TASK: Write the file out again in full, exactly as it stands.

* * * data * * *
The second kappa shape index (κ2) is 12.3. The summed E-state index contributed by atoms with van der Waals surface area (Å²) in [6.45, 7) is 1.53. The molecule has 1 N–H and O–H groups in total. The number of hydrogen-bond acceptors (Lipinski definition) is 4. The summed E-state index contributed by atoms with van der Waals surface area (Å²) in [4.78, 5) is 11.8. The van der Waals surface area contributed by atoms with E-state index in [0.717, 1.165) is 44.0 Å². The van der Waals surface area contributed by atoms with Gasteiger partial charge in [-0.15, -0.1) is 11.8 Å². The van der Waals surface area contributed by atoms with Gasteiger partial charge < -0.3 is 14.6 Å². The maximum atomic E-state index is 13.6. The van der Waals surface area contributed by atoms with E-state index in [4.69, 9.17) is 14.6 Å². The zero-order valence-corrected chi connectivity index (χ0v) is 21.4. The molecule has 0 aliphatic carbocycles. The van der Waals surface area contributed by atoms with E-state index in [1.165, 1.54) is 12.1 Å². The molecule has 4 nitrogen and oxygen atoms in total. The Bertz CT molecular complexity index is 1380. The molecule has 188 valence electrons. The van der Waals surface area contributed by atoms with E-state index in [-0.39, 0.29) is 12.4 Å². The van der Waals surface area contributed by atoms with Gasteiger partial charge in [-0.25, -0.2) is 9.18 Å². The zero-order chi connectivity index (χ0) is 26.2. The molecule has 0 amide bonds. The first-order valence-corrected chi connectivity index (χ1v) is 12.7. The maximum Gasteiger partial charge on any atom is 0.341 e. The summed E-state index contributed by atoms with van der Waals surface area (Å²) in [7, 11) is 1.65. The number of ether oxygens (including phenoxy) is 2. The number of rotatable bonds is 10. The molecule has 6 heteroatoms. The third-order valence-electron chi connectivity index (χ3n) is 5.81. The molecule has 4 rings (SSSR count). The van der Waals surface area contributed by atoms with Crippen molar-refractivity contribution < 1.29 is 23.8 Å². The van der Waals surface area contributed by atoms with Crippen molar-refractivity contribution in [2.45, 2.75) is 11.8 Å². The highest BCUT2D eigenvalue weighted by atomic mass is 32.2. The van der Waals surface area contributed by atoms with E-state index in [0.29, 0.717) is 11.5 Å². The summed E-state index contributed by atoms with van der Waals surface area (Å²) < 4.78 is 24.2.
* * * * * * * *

The second kappa shape index (κ2) is 12.3. The summed E-state index contributed by atoms with van der Waals surface area (Å²) in [6.45, 7) is 1.53. The molecule has 1 N–H and O–H groups in total. The number of hydrogen-bond acceptors (Lipinski definition) is 4. The summed E-state index contributed by atoms with van der Waals surface area (Å²) in [4.78, 5) is 11.8. The van der Waals surface area contributed by atoms with E-state index in [0.717, 1.165) is 44.0 Å². The van der Waals surface area contributed by atoms with Gasteiger partial charge in [-0.15, -0.1) is 11.8 Å². The van der Waals surface area contributed by atoms with Gasteiger partial charge < -0.3 is 14.6 Å². The maximum atomic E-state index is 13.6. The van der Waals surface area contributed by atoms with E-state index in [4.69, 9.17) is 14.6 Å². The zero-order valence-corrected chi connectivity index (χ0v) is 21.4. The molecule has 0 aliphatic carbocycles. The van der Waals surface area contributed by atoms with E-state index in [1.165, 1.54) is 12.1 Å². The molecule has 4 nitrogen and oxygen atoms in total. The Bertz CT molecular complexity index is 1380. The molecule has 188 valence electrons. The van der Waals surface area contributed by atoms with E-state index in [-0.39, 0.29) is 12.4 Å². The van der Waals surface area contributed by atoms with Gasteiger partial charge in [-0.25, -0.2) is 9.18 Å². The zero-order chi connectivity index (χ0) is 26.2. The molecule has 0 amide bonds. The first-order valence-corrected chi connectivity index (χ1v) is 12.7. The maximum Gasteiger partial charge on any atom is 0.341 e. The summed E-state index contributed by atoms with van der Waals surface area (Å²) in [7, 11) is 1.65. The number of ether oxygens (including phenoxy) is 2. The number of rotatable bonds is 10. The molecule has 6 heteroatoms. The third-order valence-electron chi connectivity index (χ3n) is 5.81. The molecule has 4 rings (SSSR count). The van der Waals surface area contributed by atoms with Crippen molar-refractivity contribution < 1.29 is 23.8 Å². The van der Waals surface area contributed by atoms with Crippen molar-refractivity contribution in [2.45, 2.75) is 11.8 Å². The highest BCUT2D eigenvalue weighted by atomic mass is 32.2. The van der Waals surface area contributed by atoms with E-state index in [0.29, 0.717) is 11.5 Å². The summed E-state index contributed by atoms with van der Waals surface area (Å²) < 4.78 is 24.2.